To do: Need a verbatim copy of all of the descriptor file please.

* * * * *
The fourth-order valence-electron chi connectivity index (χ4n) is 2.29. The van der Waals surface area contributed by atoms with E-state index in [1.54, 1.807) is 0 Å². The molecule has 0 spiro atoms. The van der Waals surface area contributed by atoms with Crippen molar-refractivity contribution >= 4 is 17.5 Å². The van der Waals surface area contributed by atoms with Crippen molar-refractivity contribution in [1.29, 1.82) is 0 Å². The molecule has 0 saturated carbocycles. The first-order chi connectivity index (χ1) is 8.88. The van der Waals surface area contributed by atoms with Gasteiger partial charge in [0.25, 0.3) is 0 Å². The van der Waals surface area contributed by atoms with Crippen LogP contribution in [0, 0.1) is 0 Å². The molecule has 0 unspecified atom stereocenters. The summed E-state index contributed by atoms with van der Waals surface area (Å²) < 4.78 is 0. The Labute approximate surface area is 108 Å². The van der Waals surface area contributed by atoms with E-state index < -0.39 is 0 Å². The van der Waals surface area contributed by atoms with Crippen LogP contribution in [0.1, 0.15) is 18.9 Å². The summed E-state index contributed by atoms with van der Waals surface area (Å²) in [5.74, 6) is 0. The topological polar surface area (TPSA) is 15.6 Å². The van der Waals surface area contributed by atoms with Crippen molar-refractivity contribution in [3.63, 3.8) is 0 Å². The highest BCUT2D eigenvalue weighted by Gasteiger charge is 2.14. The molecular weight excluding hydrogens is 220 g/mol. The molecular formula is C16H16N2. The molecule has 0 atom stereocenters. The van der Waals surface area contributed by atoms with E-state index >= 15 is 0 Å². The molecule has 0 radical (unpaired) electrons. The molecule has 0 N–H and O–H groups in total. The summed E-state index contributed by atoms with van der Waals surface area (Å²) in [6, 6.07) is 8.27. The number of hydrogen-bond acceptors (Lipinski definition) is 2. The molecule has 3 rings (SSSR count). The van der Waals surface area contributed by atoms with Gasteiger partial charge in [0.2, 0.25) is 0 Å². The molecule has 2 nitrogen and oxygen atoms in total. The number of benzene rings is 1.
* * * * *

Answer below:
The fourth-order valence-electron chi connectivity index (χ4n) is 2.29. The van der Waals surface area contributed by atoms with E-state index in [1.54, 1.807) is 0 Å². The molecule has 0 spiro atoms. The van der Waals surface area contributed by atoms with Crippen molar-refractivity contribution >= 4 is 17.5 Å². The van der Waals surface area contributed by atoms with Crippen molar-refractivity contribution in [1.29, 1.82) is 0 Å². The molecule has 0 saturated carbocycles. The first-order chi connectivity index (χ1) is 8.88. The van der Waals surface area contributed by atoms with Gasteiger partial charge in [0.25, 0.3) is 0 Å². The van der Waals surface area contributed by atoms with Crippen LogP contribution in [0, 0.1) is 0 Å². The molecule has 0 unspecified atom stereocenters. The summed E-state index contributed by atoms with van der Waals surface area (Å²) < 4.78 is 0. The Labute approximate surface area is 108 Å². The van der Waals surface area contributed by atoms with E-state index < -0.39 is 0 Å². The van der Waals surface area contributed by atoms with Crippen LogP contribution in [0.1, 0.15) is 18.9 Å². The summed E-state index contributed by atoms with van der Waals surface area (Å²) in [5.74, 6) is 0. The topological polar surface area (TPSA) is 15.6 Å². The van der Waals surface area contributed by atoms with Crippen molar-refractivity contribution in [3.63, 3.8) is 0 Å². The highest BCUT2D eigenvalue weighted by Gasteiger charge is 2.14. The molecular weight excluding hydrogens is 220 g/mol. The molecular formula is C16H16N2. The molecule has 0 atom stereocenters. The van der Waals surface area contributed by atoms with E-state index >= 15 is 0 Å². The molecule has 0 radical (unpaired) electrons. The molecule has 0 N–H and O–H groups in total. The summed E-state index contributed by atoms with van der Waals surface area (Å²) in [6, 6.07) is 8.27. The number of hydrogen-bond acceptors (Lipinski definition) is 2. The molecule has 3 rings (SSSR count). The van der Waals surface area contributed by atoms with Gasteiger partial charge in [0.2, 0.25) is 0 Å². The molecule has 2 nitrogen and oxygen atoms in total. The number of benzene rings is 1.